High Functioning Depression in Young Adults 

Young adults are also susceptible to high functioning depression. Young people with high functioning depression have interminable feelings of sadnesses or uselessness and can’t find the joy in life.

Young people may have their symptoms of depression go unnoticed, as their symptoms are less intense – yet longer enduring – than in other types of depression. 

How Might You Spot a Young Adult in Your Life That May Be Highly Functioning Yet Depressed? 

A young adult with high functioning depression appears to be irritable, ill-tempered, cynical or pitiful over a period of time.

Different symptoms can include doing poorly in school, behavioral conduct issues, causing trouble with other young adults in social settings and low self esteem. 

The degree of seriousness of these symptoms may vary widely, yet symptoms often last for two or more months.

Since high functioning depression often occurs alongside other emotional problems, this condition may be a lot more difficult to pick up than others.

People with High Functioning Depression about their Condition

“We hear a lot now about imposter syndrome, where people feel that they are just ‘faking it’ and are not as together as people think.

There is a form of this for those who deal with major depression and other forms of mental illness.

You become quite adept at ‘playing yourself,’ acting the role of the self that people around you expect to see and experience.”


“Living with high-functioning depression is very hard. Even though you can go through work and life and mostly get things done, you are not getting them done to your full potential. Beyond that, no one believes you are struggling because your life is not falling apart yet. I was s**cidal and close to ending it all in university, and no one would believe me because I was not falling out of school or dressing like a complete mess. At work, it is the same. We need to believe people when they ask for support.”


“A good day is me being able to get up before or right at my alarm, shower, and put on my face. I can push through being around people, as my job as a software trainer calls me to. I am not crabby or anxiety-ridden. I can push through the evening and have conversations with co-workers without feeling total despair. On a good day, I have focus and mental clarity. I feel like a capable, productive person.”


“I can be working on a story, and while I am typing, I have tears streaming down my face. That may work to the advantage of my client because I have so much heart and passion around meaningful stories, but it is pretty scary because the emotions run so deep.


Truths only people with high-functioning depression can understand

When we consider depression, we may envision an individual crying nonstop and unable to leave their room.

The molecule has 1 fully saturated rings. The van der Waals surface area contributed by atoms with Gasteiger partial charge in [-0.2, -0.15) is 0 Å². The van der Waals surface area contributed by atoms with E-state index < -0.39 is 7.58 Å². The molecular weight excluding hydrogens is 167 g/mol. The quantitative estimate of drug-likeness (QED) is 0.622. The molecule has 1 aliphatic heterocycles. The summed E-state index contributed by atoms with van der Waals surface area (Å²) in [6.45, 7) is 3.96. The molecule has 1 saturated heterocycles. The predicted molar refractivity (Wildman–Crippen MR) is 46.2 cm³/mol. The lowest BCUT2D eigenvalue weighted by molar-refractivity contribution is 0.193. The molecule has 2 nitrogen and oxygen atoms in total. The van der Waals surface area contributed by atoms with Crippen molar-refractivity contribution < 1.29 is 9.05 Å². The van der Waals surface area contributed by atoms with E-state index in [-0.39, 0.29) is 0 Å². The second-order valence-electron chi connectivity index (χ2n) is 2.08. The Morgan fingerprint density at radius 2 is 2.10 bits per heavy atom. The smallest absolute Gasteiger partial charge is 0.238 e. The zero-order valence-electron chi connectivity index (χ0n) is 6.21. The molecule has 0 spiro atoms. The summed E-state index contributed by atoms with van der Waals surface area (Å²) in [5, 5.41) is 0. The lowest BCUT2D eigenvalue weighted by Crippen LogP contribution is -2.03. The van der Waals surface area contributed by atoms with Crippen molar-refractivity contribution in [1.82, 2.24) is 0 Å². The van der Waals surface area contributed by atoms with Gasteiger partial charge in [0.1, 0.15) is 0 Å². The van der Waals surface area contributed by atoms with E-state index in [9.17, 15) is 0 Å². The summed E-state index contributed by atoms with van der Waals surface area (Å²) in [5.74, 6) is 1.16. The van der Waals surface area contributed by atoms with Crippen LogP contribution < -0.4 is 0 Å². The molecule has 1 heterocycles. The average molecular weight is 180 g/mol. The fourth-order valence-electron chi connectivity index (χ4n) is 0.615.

In reality, depression does not always look like this visual.

Depression manifests itself in a variety of ways-high functioning depression is no exception to this rule. 

Specialists state that high-functioning depression regularly isn’t noticeable to the vast majority of people.

On the off chance that you live with it, you might realize how self evident this diagnosis is.

Most days, you might put on a smile, exceed expectations at work and maintain what seem like good friendship.

This, however, doesn’t imply that you aren’t battling with a serious condition every single day. 

Seeking help can feel like a burdensome task

Numerous people managing high-functioning depression want to feel better and lead meaningful lives.

However, gathering the strength to look for help can feel exhausting.

Yet it’s important to keep in mind just how much the right combination of treatment might change your whole outlook on life.

It’s possible that if you haven’t thought of asking for help yet, now might be as good a time as ever to consider seeking guidance. 

How you act vs. how you feel

Karla Campos, who runs an advanced showcasing office in Tampa, Florida, and lives with high-functioning depression, said people constantly talk about how “cool, calm and collected” she acts.

In any case, appearances can be deluding. “When depression hits, all I need to do is be separated from everyone else, curl in a ball, and rest,” she said. “I can’t, however, so I have to put on a show. It feels like I’m acting.” 

“I ask myself, ‘What might Karla do on an ordinary day?’ Karla would say hi to people, she’d feel present, and she’d be full of energy,” she said. “However, on days that I’m discouraged, I would prefer not to say hi to anybody. It’s not that anyone else did anything wrong, it’s just that I need to be separated from everyone else because I feel depleted and debilitated.” 

You’re a harsh critic of yourself and others